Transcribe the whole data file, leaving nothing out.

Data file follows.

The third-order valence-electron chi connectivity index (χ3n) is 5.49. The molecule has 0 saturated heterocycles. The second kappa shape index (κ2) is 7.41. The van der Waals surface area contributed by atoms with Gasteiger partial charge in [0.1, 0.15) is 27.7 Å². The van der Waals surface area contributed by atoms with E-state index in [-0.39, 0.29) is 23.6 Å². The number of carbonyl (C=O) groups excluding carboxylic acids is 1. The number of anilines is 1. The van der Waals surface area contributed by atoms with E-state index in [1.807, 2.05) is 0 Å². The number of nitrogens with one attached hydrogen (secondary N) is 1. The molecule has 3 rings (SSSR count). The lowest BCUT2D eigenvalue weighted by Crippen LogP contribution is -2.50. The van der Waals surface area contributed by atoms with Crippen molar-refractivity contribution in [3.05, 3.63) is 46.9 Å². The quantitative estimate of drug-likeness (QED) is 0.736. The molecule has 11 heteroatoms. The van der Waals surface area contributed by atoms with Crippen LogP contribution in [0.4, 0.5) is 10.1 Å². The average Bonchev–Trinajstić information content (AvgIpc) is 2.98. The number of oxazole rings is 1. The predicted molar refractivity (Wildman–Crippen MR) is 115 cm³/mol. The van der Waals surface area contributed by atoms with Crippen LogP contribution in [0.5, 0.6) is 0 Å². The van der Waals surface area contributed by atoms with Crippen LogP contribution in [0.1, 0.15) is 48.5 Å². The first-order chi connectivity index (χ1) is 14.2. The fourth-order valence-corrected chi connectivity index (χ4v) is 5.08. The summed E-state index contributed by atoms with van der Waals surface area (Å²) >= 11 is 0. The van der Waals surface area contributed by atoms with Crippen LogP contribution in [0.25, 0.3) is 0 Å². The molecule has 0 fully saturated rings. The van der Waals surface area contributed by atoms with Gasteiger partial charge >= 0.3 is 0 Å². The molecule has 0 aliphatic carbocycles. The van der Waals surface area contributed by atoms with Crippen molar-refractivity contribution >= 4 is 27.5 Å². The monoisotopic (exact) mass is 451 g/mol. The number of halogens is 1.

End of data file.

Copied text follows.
The third-order valence-electron chi connectivity index (χ3n) is 5.49. The molecule has 0 saturated heterocycles. The second kappa shape index (κ2) is 7.41. The van der Waals surface area contributed by atoms with Gasteiger partial charge in [0.1, 0.15) is 27.7 Å². The van der Waals surface area contributed by atoms with E-state index in [-0.39, 0.29) is 23.6 Å². The number of carbonyl (C=O) groups excluding carboxylic acids is 1. The number of anilines is 1. The van der Waals surface area contributed by atoms with E-state index in [1.807, 2.05) is 0 Å². The number of nitrogens with one attached hydrogen (secondary N) is 1. The molecule has 3 rings (SSSR count). The lowest BCUT2D eigenvalue weighted by Crippen LogP contribution is -2.50. The van der Waals surface area contributed by atoms with Crippen molar-refractivity contribution in [3.05, 3.63) is 46.9 Å². The quantitative estimate of drug-likeness (QED) is 0.736. The molecule has 11 heteroatoms. The van der Waals surface area contributed by atoms with Crippen LogP contribution in [0.4, 0.5) is 10.1 Å². The average Bonchev–Trinajstić information content (AvgIpc) is 2.98. The number of oxazole rings is 1. The predicted molar refractivity (Wildman–Crippen MR) is 115 cm³/mol. The van der Waals surface area contributed by atoms with Crippen LogP contribution in [0.5, 0.6) is 0 Å². The van der Waals surface area contributed by atoms with Crippen LogP contribution in [0.1, 0.15) is 48.5 Å². The first-order chi connectivity index (χ1) is 14.2. The fourth-order valence-corrected chi connectivity index (χ4v) is 5.08. The summed E-state index contributed by atoms with van der Waals surface area (Å²) >= 11 is 0. The van der Waals surface area contributed by atoms with Crippen LogP contribution in [0.25, 0.3) is 0 Å². The molecule has 0 fully saturated rings. The van der Waals surface area contributed by atoms with Gasteiger partial charge >= 0.3 is 0 Å². The molecule has 0 aliphatic carbocycles. The van der Waals surface area contributed by atoms with Crippen molar-refractivity contribution >= 4 is 27.5 Å². The monoisotopic (exact) mass is 451 g/mol. The number of halogens is 1.